Local Motors is all about reaching out to the crowd and sourcing the best ideas as a team. It did just that in a new design contest, in which readers were tasked with developing a vehicle for the Defense Advanced Research Projects Agency's (DARPA) XC2V Challenge.
That stands for Experimental Crowd-Derived Combat-support Vehicle, and three standout entries were chosen as finalists; Victor Garcia's Flypmode, Marc Senger's Kratos and Romain Chareyre's Sentinel.
To borrow a phrase from
[Source: Local Motors, DARPA]
March 15, 2011
How novel of a design of a vehicle body might a crowd produce? And how fast? That was the goal of the Defense Advanced Research Projects Agency's (DARPA) Experimental Crowd-derived Combat-support Vehicle (XC2V) Design Challenge, which launched on February 3. A creative, innovative design community stepped up to complete the first part of that goal.
The XC2V Design Challenge asked individuals to co-create a vehicle body design for two different missions-Combat Reconnaissance and Combat Delivery & Evacuation – and submit these concepts for vote. This competitive challenge prompted designers to push the limits of creative design. Feedback from the crowd enabled designers to incorporate novel ideas and concepts.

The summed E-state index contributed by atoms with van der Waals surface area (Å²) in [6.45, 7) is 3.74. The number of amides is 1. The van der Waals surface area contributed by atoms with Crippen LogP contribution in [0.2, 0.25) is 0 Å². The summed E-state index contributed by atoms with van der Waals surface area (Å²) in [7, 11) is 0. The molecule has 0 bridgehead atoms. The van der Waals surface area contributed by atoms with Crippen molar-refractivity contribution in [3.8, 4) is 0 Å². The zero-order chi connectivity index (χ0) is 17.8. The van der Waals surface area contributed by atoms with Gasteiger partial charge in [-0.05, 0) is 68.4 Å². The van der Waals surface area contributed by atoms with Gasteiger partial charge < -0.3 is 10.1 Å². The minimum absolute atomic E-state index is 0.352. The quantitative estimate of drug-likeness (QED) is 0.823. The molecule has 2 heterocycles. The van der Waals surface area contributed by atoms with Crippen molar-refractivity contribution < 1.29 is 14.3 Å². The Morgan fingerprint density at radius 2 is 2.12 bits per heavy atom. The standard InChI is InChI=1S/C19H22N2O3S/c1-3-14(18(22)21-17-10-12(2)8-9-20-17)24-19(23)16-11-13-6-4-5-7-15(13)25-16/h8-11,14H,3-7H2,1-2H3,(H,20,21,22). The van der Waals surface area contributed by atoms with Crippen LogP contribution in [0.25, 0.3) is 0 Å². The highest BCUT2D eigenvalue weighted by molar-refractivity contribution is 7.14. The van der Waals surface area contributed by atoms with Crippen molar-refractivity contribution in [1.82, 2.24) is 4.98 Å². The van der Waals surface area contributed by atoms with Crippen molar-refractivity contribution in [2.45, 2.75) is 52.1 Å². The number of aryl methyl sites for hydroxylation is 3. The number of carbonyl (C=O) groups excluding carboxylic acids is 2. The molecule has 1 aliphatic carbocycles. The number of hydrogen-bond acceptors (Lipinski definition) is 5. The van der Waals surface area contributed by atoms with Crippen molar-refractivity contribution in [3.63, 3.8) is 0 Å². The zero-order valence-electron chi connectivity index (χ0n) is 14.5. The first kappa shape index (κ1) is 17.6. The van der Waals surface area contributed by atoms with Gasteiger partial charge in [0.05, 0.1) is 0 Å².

More than 150 design entries were received and validated. Some of the entries that rose to the top included innovations for modularity, increased visibility, unique personnel carrying strategies, optimal equipment usage, and ease of ingress and egress. The top-three entries included many of these concepts. Voting ended March 10, 2011, and the winning vehicle will become a functional concept car in June of this year. The top three design choices are:
1) The FLYPMODE – Victor Garcia (United State)
2) The KRATOS – Marc Senger (United States)
3) Style and Design Studio (France)
With winners selected using current methods -the program turns to an analysis of crowd-sourced selection. The next research question becomes, how could crowd-sourced selection contribute to the goals of Defense manufacturing? Fundamental questions remain regarding the role of diversity vice expertise in such design and selection tasks. In the coming weeks DARPA will include potential vehicle end users in alternative engagements. This follow-on study seeks more answers and may allow for a second vehicle to be built. Side-by-side evaluation between crowd-selected and end-user-selected vehicles will be conducted.
Stay tuned for more as DARPA continues its research for the best methodology to get the best products in the hands of the warfighters in the shortest time possible.